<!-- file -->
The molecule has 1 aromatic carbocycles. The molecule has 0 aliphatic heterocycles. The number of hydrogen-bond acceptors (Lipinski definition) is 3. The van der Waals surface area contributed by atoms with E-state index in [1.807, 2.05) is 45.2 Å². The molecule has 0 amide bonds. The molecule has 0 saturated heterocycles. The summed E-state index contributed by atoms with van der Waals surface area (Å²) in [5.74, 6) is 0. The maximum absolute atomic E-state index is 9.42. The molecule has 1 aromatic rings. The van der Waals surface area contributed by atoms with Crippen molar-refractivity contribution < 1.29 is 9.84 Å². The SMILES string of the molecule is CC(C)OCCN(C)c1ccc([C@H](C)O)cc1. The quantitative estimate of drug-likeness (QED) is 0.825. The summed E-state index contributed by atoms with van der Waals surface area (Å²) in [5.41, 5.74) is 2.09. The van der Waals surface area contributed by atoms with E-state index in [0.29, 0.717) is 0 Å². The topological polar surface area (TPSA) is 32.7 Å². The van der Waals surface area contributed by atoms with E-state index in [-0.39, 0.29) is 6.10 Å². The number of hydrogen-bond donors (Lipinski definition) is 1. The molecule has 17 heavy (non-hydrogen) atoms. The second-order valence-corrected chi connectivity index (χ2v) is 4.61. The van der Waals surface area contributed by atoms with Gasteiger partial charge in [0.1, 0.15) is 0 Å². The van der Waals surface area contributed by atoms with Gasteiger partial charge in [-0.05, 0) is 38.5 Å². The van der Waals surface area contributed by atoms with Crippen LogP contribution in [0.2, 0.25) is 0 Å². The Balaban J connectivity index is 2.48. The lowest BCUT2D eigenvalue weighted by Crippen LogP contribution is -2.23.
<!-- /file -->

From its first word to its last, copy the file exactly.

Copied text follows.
The molecule has 1 aromatic carbocycles. The molecule has 0 aliphatic heterocycles. The number of hydrogen-bond acceptors (Lipinski definition) is 3. The van der Waals surface area contributed by atoms with E-state index in [1.807, 2.05) is 45.2 Å². The molecule has 0 amide bonds. The molecule has 0 saturated heterocycles. The summed E-state index contributed by atoms with van der Waals surface area (Å²) in [5.74, 6) is 0. The maximum absolute atomic E-state index is 9.42. The molecule has 1 aromatic rings. The van der Waals surface area contributed by atoms with Crippen molar-refractivity contribution < 1.29 is 9.84 Å². The SMILES string of the molecule is CC(C)OCCN(C)c1ccc([C@H](C)O)cc1. The quantitative estimate of drug-likeness (QED) is 0.825. The summed E-state index contributed by atoms with van der Waals surface area (Å²) in [5.41, 5.74) is 2.09. The van der Waals surface area contributed by atoms with E-state index in [0.29, 0.717) is 0 Å². The topological polar surface area (TPSA) is 32.7 Å². The van der Waals surface area contributed by atoms with E-state index in [-0.39, 0.29) is 6.10 Å². The number of hydrogen-bond donors (Lipinski definition) is 1. The molecule has 17 heavy (non-hydrogen) atoms. The second-order valence-corrected chi connectivity index (χ2v) is 4.61. The van der Waals surface area contributed by atoms with Gasteiger partial charge in [0.1, 0.15) is 0 Å². The van der Waals surface area contributed by atoms with Gasteiger partial charge in [-0.05, 0) is 38.5 Å². The van der Waals surface area contributed by atoms with Crippen LogP contribution in [0.2, 0.25) is 0 Å². The Balaban J connectivity index is 2.48. The lowest BCUT2D eigenvalue weighted by Crippen LogP contribution is -2.23.